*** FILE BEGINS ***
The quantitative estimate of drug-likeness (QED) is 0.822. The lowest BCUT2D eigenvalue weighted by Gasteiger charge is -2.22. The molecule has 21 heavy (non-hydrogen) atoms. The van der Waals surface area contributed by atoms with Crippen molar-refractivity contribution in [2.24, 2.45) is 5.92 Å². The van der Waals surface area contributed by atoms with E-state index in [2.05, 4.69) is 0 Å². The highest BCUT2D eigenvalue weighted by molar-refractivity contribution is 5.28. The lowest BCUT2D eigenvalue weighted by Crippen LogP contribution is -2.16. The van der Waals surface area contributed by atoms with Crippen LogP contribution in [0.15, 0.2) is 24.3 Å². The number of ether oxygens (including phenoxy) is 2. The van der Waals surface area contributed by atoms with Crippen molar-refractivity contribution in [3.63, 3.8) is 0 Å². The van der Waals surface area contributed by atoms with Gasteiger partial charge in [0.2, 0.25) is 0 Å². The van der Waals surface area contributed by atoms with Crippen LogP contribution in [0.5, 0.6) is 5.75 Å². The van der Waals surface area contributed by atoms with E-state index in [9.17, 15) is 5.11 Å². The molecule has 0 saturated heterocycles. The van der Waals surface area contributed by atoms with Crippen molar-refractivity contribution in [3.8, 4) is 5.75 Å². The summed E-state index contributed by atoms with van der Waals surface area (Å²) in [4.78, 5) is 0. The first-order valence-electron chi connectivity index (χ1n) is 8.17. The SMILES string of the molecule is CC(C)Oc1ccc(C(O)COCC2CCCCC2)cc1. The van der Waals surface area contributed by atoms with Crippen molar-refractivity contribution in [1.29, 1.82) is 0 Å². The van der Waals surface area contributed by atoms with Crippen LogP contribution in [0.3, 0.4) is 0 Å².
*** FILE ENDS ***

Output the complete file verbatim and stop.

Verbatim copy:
The quantitative estimate of drug-likeness (QED) is 0.822. The lowest BCUT2D eigenvalue weighted by Gasteiger charge is -2.22. The molecule has 21 heavy (non-hydrogen) atoms. The van der Waals surface area contributed by atoms with Crippen molar-refractivity contribution in [2.24, 2.45) is 5.92 Å². The van der Waals surface area contributed by atoms with E-state index in [2.05, 4.69) is 0 Å². The highest BCUT2D eigenvalue weighted by molar-refractivity contribution is 5.28. The lowest BCUT2D eigenvalue weighted by Crippen LogP contribution is -2.16. The van der Waals surface area contributed by atoms with Crippen LogP contribution in [0.15, 0.2) is 24.3 Å². The number of ether oxygens (including phenoxy) is 2. The van der Waals surface area contributed by atoms with Crippen molar-refractivity contribution in [3.63, 3.8) is 0 Å². The van der Waals surface area contributed by atoms with Gasteiger partial charge in [0.2, 0.25) is 0 Å². The van der Waals surface area contributed by atoms with Crippen LogP contribution in [0.5, 0.6) is 5.75 Å². The van der Waals surface area contributed by atoms with E-state index in [9.17, 15) is 5.11 Å². The molecule has 0 saturated heterocycles. The van der Waals surface area contributed by atoms with Crippen molar-refractivity contribution in [3.8, 4) is 5.75 Å². The summed E-state index contributed by atoms with van der Waals surface area (Å²) in [4.78, 5) is 0. The first-order valence-electron chi connectivity index (χ1n) is 8.17. The SMILES string of the molecule is CC(C)Oc1ccc(C(O)COCC2CCCCC2)cc1. The van der Waals surface area contributed by atoms with Crippen molar-refractivity contribution in [1.29, 1.82) is 0 Å². The van der Waals surface area contributed by atoms with Crippen LogP contribution in [0.3, 0.4) is 0 Å².